The lack of a large plaza facing the Ryman and this new museum location revealed the giant project’s greatest shortcoming for Nashville citizens: its freedom to proceed without public review or public approval.
A petition was signed in mid-2016 by 80 statewide architects and urban designers who recognized the impending urban design stumble. It urged the mayor and her smart team to encourage (or force) the developer to establish the public space championed by the Civic Design Center. The developer would not be moved.
Thus, the dream of a new public space fully exalting the Ryman simply died.
Concerns arose in 2016 from a group of black activists, artists, musicians and several council members over the music museum’s revised location and diminished visibility. At-large Council member Erica Gilmore and 36 others were worried about the city’s promised $10 million investment, and they presented a petition insisting on a full review.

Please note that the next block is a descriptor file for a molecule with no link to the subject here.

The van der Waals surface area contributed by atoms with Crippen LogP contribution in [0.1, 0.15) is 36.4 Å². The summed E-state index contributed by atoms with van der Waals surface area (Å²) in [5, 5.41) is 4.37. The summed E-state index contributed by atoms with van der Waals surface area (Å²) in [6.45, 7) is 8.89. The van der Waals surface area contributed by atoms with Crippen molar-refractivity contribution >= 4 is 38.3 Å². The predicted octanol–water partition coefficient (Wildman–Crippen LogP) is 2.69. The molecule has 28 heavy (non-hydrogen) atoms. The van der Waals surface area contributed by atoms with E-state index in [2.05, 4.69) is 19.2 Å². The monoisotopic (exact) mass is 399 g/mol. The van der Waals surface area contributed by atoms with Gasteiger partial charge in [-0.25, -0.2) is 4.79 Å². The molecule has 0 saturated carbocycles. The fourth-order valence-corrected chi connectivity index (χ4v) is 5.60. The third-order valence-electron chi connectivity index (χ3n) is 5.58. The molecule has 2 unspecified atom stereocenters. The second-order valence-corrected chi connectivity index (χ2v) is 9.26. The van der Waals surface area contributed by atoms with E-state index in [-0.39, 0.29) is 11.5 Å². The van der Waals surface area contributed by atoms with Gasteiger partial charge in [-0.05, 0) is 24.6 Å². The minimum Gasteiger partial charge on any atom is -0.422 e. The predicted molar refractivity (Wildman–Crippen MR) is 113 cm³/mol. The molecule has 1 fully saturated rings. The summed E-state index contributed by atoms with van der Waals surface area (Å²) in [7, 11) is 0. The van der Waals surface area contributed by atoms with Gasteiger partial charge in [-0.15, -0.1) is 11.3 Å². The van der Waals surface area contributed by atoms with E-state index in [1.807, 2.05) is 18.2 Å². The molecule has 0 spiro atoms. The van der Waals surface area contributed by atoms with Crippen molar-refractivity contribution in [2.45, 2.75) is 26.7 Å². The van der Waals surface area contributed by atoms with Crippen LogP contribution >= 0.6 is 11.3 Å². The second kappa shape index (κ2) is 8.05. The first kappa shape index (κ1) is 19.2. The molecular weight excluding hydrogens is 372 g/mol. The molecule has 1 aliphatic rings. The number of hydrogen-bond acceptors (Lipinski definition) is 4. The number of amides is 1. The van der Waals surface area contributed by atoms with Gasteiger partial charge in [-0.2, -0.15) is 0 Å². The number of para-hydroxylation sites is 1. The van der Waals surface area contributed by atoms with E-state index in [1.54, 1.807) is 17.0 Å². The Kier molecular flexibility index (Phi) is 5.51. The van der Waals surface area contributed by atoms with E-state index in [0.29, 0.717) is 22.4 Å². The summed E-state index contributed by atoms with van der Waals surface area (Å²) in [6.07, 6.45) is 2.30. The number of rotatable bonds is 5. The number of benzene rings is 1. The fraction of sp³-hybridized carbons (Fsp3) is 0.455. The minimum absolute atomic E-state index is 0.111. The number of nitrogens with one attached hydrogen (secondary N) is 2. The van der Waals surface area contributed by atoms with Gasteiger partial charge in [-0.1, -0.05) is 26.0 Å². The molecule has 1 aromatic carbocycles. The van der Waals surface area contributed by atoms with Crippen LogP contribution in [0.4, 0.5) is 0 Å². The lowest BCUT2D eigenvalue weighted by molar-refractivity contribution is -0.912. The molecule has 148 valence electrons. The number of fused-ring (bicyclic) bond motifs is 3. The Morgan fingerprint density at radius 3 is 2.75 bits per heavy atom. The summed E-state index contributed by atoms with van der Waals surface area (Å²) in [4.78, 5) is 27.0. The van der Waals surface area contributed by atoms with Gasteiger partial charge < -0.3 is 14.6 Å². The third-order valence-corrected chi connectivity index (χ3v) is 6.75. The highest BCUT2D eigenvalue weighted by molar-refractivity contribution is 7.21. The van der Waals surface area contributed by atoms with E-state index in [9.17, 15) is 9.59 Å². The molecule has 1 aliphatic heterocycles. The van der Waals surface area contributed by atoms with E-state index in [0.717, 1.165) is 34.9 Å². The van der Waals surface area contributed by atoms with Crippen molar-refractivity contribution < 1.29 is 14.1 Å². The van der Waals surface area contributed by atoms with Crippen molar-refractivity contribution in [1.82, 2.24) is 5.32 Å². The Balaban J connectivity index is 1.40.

Gilmore appeared to be pressured to drop her demand, but bravely did so only when the developer provided a modest, second museum entry on Broadway.
Yet who would get the best seats and exposure on the main drag? It was reportedly the hip clothing store H&M, which in mid-2018, is reportedly closing many locations and may be unraveling.
Music City will finally receive a new national cultural facility showcasing African American music. Long overdue, it should be fabulous.
The grand plaza opportunity is now dead, so wave goodbye to a generous view of the Mother Church.
Soon the facades of Fifth+Broad will rise to overwhelm the adjacent landmark.
It may be just fine, yet the failure to provide a spacious, engaging public plaza fully honoring the iconic Ryman Auditorium may rank as the worst urban design blunder in modern city history.